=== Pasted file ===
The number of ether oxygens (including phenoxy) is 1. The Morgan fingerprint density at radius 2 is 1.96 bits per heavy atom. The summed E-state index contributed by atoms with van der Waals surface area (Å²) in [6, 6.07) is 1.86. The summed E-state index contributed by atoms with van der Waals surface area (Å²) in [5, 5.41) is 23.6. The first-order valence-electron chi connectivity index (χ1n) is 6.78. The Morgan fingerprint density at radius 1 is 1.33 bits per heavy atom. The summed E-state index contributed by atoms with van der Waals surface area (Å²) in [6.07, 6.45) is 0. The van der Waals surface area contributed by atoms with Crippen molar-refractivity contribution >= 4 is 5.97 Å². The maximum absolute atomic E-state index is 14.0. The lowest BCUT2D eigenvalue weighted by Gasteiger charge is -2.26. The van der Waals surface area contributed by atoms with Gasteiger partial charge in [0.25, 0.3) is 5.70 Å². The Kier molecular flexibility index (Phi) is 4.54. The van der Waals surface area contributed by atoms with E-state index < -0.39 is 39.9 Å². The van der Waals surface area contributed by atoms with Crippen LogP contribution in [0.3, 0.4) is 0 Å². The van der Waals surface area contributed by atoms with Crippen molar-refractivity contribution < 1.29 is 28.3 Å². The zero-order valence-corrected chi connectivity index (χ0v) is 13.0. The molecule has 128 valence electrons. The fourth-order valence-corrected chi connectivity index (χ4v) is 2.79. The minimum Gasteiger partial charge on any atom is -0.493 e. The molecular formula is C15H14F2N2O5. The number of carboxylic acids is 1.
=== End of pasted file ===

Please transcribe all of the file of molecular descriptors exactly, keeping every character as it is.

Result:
The number of ether oxygens (including phenoxy) is 1. The Morgan fingerprint density at radius 2 is 1.96 bits per heavy atom. The summed E-state index contributed by atoms with van der Waals surface area (Å²) in [6, 6.07) is 1.86. The summed E-state index contributed by atoms with van der Waals surface area (Å²) in [5, 5.41) is 23.6. The first-order valence-electron chi connectivity index (χ1n) is 6.78. The Morgan fingerprint density at radius 1 is 1.33 bits per heavy atom. The summed E-state index contributed by atoms with van der Waals surface area (Å²) in [6.07, 6.45) is 0. The van der Waals surface area contributed by atoms with Crippen molar-refractivity contribution >= 4 is 5.97 Å². The maximum absolute atomic E-state index is 14.0. The lowest BCUT2D eigenvalue weighted by Gasteiger charge is -2.26. The van der Waals surface area contributed by atoms with Gasteiger partial charge in [0.25, 0.3) is 5.70 Å². The Kier molecular flexibility index (Phi) is 4.54. The van der Waals surface area contributed by atoms with E-state index < -0.39 is 39.9 Å². The van der Waals surface area contributed by atoms with Crippen LogP contribution in [0.3, 0.4) is 0 Å². The van der Waals surface area contributed by atoms with Crippen molar-refractivity contribution < 1.29 is 28.3 Å². The zero-order valence-corrected chi connectivity index (χ0v) is 13.0. The molecule has 128 valence electrons. The fourth-order valence-corrected chi connectivity index (χ4v) is 2.79. The minimum Gasteiger partial charge on any atom is -0.493 e. The molecular formula is C15H14F2N2O5. The number of carboxylic acids is 1.